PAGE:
It is not uncommon for project architectures to require infrequent polls. In these scenarios, all tag values need to be retrieved periodically throughout the day— every 30 minutes, every few hours, etc. Large delays on the client side can occur when a high quantity of tags are requested at once, as TOP Server will need time to get the updated data from the device at the time it receives the request (which can take more or less time due to a variety of factors including the blocking capabilities of the communications protocol/protocols, the speed of the communications network, and more).

Additionally, the large payloads between server and device will significantly increase this response time, thus increasing the time it takes for a client application such as an HMI or SCADA to start seeing good quality and values. So our goal is to optimize communications such that the user experiences minimal latency.

We can avoid these client-side delays by leveraging TOP Server’s cache and the nature of the OPC standard’s decoupled communications (at least for subsequent reads - on first connection and reads, there will be no cached value to update clients from). If the client can retrieve its data from the cache for those subsequent reads, we will be avoiding the latency involved with the server-device exchange. One could even implement an intermediary client application that will always be connected to TOP Server for the required tags to ensure that the cache contains the necessary updated values that the client needs, thus avoiding the latency on startup. Since we do not care about delays in responses to the intermediary client (since it wouldn't be the primary client used for visualization and other upstream needs), we only need to ensure that the data is returned in time for the primary client’s next poll cycle.

As mentioned earlier, TOP Server includes a Scheduler Plug-in feature (licensed as an add-on feature) which can actually be used as this intermediary client to request data and populate TOP Server's cache independent of other upstream clients. The Scheduler Plug-in provides the ability to control communications to connected devices. You are able to define the specific devices and tags included in the scheduled polls as well as polling windows, so the configuration can be fine-tuned to best accommodate all clients.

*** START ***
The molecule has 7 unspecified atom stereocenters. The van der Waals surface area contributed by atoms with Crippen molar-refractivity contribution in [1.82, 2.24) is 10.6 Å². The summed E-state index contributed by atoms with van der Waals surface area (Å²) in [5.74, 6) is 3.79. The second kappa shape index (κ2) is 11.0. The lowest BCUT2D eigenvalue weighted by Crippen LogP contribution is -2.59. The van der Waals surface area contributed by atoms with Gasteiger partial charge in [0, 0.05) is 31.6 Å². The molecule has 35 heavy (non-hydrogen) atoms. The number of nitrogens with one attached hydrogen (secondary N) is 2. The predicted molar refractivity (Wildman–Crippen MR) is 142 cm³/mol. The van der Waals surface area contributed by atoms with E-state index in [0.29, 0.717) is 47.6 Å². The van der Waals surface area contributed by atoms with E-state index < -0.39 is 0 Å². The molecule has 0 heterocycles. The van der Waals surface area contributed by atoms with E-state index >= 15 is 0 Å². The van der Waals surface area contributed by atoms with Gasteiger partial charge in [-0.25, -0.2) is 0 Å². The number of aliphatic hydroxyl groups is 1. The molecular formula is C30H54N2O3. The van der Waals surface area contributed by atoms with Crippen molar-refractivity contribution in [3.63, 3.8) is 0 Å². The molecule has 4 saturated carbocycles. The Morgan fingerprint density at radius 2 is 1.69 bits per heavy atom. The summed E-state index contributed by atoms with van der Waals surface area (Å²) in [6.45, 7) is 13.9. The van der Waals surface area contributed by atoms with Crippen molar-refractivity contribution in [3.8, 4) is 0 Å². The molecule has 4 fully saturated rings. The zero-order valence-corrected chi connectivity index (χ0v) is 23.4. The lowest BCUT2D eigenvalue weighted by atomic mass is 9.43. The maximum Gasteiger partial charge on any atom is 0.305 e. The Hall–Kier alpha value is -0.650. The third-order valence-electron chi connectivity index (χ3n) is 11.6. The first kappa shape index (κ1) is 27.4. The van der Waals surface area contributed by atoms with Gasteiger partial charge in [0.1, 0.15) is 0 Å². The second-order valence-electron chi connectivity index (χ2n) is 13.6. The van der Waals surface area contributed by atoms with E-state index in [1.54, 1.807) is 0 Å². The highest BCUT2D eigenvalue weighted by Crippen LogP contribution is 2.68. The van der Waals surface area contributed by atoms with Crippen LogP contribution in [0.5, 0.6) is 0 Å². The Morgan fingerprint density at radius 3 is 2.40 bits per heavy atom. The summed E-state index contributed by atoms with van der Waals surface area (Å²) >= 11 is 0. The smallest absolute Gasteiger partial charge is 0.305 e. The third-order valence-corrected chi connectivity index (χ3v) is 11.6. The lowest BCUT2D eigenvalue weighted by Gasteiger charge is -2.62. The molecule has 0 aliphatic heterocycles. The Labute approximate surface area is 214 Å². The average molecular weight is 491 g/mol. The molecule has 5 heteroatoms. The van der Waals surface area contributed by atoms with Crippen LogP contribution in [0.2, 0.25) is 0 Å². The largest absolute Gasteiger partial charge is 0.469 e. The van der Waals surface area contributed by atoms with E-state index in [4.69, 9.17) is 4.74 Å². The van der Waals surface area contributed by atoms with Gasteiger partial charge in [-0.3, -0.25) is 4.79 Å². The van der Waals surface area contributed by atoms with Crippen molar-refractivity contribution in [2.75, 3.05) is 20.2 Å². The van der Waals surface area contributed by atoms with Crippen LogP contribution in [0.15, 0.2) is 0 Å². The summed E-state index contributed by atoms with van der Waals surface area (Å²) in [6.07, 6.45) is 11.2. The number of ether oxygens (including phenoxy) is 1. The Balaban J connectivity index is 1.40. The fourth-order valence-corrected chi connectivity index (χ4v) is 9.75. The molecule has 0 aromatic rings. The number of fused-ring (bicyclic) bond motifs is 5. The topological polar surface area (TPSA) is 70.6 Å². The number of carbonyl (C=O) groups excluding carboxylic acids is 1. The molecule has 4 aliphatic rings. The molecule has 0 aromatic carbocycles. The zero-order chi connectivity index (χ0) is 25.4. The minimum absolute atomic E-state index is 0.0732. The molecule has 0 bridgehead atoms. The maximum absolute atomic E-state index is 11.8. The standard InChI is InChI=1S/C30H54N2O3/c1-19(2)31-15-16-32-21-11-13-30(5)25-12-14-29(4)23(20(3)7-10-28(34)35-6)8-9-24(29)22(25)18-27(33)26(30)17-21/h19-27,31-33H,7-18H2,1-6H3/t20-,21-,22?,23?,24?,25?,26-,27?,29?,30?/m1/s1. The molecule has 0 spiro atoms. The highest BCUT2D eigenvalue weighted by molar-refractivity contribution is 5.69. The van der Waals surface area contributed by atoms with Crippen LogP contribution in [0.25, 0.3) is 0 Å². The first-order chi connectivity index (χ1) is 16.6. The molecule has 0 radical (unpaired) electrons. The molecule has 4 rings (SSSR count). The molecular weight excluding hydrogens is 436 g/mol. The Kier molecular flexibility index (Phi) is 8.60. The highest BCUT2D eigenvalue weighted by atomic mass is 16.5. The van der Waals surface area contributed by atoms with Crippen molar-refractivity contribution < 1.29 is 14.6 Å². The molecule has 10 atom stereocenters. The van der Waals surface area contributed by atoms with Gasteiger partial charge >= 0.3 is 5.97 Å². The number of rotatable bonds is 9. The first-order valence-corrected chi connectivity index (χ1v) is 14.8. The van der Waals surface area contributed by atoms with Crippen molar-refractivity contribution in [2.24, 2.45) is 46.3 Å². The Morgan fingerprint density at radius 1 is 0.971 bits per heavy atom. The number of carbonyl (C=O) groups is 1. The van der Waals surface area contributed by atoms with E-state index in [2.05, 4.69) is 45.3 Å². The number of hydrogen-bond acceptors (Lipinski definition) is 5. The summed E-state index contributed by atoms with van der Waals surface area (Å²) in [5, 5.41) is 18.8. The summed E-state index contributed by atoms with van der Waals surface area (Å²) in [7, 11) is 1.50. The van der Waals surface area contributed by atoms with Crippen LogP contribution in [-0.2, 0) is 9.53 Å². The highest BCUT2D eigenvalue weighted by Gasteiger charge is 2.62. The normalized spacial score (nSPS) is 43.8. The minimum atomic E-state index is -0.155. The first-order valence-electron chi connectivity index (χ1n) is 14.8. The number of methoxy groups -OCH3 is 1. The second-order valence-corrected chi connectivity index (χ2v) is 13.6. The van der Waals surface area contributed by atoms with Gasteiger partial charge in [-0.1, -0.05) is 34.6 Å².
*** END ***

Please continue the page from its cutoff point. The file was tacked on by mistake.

With the Scheduler Plug-in, it's important to understand, though, that if the Scheduler is used for any of the tags for a specific device, it must be used for all tags for that device. All tag updates with the Scheduler plug-in will be from cache, which is updated based on the configured schedule frequency. It is, however, possible to perform a demand poll of all items on a device or schedule via special system tag write from any client.


To learn more about the Scheduler Plug-in, please see the plug-in details page here: TOP Server Real-Time Polling Engine Scheduler Plug-In.

I hope this information will be useful to you as you design and configure your own communications using TOP Server. Please feel free to contact our support team with any further questions you may have about polling behavior with TOP Server, the Scheduler Plug-in or other questions and don’t forget to subscribe to our blog to find out about the latest updates, tips and suggestions for TOP Server.

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Nicole Knox
Written by Nicole Knox

Software Toolbox Technical Blog